Trail Foundation Begins Major Rainey Trailhead Improvement

Thursday, January 27, 2022 by Willow Higgins

The Trail Foundation, soon to be take control the city’s walking and biking trail management, is working on one of its first major trail upgrades. the Rainey Street Trailwhich is located at the south end of Rainey Street, will be undergoing a major facelift, courtesy of TTF.

The existing fleet is not being used much, according to Nick Blok, a TTF project manager who presented the project to the Downtown Commission last week. The current space is more of a manicured lot than a park, primarily used for letting the dogs run around.

The upgraded park, when complete, will include a natural play area for children, two different seating areas, a multi-purpose boat launch to access Lady Bird Lake, a neighborhood lawn for recreational use, and numerous green spaces for native plants. restoration. The entire park is adjacent to and connected to the hiking and biking trail that joggers, walkers, and cyclists can use at their leisure.

The Rainey Street Trailhead Project began in 2019, before the pandemic, with in-person community engagement meetings. TTF proposed two designs for the park based on the interests expressed by the community. The first design was more formal and organized, with circular areas segmenting various park features, while the second design’s layout was more naturalized and informal, and ultimately preferred by both the community and the Downtown Commission. TTF is moving forward with design #2.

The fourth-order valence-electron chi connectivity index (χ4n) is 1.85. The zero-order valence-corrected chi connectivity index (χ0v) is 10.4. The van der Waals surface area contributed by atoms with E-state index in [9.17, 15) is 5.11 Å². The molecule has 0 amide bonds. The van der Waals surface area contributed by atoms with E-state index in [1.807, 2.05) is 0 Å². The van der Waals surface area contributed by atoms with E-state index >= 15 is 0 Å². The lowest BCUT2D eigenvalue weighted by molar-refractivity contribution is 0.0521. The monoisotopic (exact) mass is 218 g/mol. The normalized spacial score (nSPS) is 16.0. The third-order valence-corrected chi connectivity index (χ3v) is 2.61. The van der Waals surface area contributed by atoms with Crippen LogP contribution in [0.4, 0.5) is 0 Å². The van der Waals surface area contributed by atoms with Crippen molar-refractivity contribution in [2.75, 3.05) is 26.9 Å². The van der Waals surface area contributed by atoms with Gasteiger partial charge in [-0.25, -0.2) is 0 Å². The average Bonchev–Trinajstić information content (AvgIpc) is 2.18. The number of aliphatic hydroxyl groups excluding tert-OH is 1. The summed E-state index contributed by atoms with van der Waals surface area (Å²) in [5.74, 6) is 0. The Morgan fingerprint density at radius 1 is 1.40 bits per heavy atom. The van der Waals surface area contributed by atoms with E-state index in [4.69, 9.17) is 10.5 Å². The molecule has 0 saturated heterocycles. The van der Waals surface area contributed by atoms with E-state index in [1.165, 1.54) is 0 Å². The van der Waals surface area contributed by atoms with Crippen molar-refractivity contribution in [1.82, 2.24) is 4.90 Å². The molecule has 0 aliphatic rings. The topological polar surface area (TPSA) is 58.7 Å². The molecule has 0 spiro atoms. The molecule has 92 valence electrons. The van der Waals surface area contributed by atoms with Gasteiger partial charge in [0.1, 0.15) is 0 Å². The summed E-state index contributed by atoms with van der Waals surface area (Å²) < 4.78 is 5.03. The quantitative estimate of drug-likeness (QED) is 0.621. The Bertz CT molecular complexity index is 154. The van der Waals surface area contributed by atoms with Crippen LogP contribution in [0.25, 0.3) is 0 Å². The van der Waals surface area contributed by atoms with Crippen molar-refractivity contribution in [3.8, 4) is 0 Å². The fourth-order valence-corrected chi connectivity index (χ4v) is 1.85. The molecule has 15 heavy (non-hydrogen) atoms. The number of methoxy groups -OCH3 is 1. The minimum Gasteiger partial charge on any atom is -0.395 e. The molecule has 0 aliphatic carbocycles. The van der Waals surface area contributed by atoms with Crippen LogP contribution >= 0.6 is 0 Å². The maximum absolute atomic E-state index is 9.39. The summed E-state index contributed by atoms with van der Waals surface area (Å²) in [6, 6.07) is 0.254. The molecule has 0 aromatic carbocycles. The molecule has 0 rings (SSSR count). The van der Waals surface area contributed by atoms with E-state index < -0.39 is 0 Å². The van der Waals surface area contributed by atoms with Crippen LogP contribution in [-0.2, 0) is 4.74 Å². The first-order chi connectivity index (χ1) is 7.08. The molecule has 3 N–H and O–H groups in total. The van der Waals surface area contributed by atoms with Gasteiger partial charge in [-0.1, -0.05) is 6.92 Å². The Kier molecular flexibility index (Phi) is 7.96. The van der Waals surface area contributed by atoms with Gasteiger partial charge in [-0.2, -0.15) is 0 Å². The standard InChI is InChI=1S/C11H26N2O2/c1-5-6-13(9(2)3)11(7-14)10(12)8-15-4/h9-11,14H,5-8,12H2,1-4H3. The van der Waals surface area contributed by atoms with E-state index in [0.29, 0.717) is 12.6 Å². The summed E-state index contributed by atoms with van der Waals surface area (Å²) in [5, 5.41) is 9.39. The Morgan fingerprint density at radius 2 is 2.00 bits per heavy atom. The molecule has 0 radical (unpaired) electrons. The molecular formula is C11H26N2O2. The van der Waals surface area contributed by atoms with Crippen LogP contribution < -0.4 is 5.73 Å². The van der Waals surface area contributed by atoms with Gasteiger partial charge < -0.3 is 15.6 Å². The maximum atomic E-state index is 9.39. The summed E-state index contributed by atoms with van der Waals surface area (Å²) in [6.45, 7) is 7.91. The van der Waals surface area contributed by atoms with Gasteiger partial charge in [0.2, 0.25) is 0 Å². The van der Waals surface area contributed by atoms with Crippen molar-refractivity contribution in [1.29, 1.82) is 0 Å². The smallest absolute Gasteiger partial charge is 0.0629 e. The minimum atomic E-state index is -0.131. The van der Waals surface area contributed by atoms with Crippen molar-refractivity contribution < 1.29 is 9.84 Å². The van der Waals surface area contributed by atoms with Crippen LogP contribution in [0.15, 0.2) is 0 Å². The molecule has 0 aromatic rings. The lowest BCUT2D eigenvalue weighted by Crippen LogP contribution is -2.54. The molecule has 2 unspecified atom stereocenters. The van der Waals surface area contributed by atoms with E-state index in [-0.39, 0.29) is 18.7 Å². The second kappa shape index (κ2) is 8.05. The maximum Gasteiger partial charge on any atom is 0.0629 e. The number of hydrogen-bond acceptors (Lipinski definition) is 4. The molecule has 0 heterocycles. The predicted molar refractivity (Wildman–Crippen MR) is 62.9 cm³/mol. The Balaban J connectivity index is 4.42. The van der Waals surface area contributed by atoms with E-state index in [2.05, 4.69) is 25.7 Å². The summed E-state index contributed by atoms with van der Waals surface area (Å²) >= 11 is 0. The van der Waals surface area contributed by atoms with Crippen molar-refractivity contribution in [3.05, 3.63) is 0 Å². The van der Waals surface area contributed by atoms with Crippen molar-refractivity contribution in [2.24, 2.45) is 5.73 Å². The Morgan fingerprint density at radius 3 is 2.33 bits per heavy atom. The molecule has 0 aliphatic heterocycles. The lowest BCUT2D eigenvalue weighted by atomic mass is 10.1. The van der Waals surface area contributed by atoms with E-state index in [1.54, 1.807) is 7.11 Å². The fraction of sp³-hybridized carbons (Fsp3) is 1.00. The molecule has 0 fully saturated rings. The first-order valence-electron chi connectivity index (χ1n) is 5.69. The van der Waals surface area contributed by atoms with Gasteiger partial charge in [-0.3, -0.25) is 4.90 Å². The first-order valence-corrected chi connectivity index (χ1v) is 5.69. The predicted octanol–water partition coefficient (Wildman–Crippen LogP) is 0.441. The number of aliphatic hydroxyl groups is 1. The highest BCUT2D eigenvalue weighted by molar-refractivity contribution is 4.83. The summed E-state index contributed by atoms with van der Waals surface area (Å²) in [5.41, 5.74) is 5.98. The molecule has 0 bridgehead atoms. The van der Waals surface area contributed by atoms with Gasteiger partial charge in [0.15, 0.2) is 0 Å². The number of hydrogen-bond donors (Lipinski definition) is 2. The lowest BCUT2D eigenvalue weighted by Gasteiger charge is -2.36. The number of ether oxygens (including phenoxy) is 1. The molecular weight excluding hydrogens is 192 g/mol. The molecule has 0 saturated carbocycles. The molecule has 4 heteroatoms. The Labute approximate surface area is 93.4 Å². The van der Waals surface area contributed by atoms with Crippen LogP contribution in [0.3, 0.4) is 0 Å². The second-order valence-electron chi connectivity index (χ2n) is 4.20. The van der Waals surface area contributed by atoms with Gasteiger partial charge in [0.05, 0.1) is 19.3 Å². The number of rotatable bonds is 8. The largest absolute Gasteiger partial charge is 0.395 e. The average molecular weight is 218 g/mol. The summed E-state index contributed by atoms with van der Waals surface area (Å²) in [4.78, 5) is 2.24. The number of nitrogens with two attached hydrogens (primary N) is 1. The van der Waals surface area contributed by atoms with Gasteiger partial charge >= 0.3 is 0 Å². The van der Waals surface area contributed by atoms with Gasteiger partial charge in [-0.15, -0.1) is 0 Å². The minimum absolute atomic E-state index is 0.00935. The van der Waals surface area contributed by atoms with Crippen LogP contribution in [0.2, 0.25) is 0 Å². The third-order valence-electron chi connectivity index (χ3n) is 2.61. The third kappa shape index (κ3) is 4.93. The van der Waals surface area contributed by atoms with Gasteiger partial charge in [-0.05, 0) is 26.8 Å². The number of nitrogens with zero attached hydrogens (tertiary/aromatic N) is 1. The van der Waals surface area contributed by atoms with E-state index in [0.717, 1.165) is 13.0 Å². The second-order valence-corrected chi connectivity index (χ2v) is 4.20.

The natural play area was described as a design highlight – TTF consulted with a group from the Lady Bird Johnson Wildflower Center to determine how best to use various natural elements to spark children’s imaginations. The playground was designed in conjunction with the goals of the national initiative Cities Connecting Children to Nature. Austin was one of seven cities nationwide to receive a project planning grant in 2016.

“It’s a much more adventurous way to play than some of the traditional game elements,” Blok said during the reunion. “It all comes together in a series of log pieces, both bigger logs and sort of loose logs that kids can build forts with. There are little grass mazes where you can hide and go down into the dirt and explore…there’s a sandbox and a stage to really create your own adventures.

The land has an impressive natural canopy that will be preserved in the landscaped park. All trees in the lot will be kept intact except for the removal of three dead or unhealthy trees.

“But the coolest thing is that because the game of nature uses up all those logs and loose parts, we’re able to reuse and recycle those trees that we remove and put them back into the game of nature. nature,” Blok said.

President August Harris has suggested that the bald cypress and mesquite tree being removed from the property could be used for more than just logs. “There are probably some great people out there who could make custom furniture for the park,” he said.

Trailhead rendering from The Trail Foundation and dwg. landscapers through the city of Austin.

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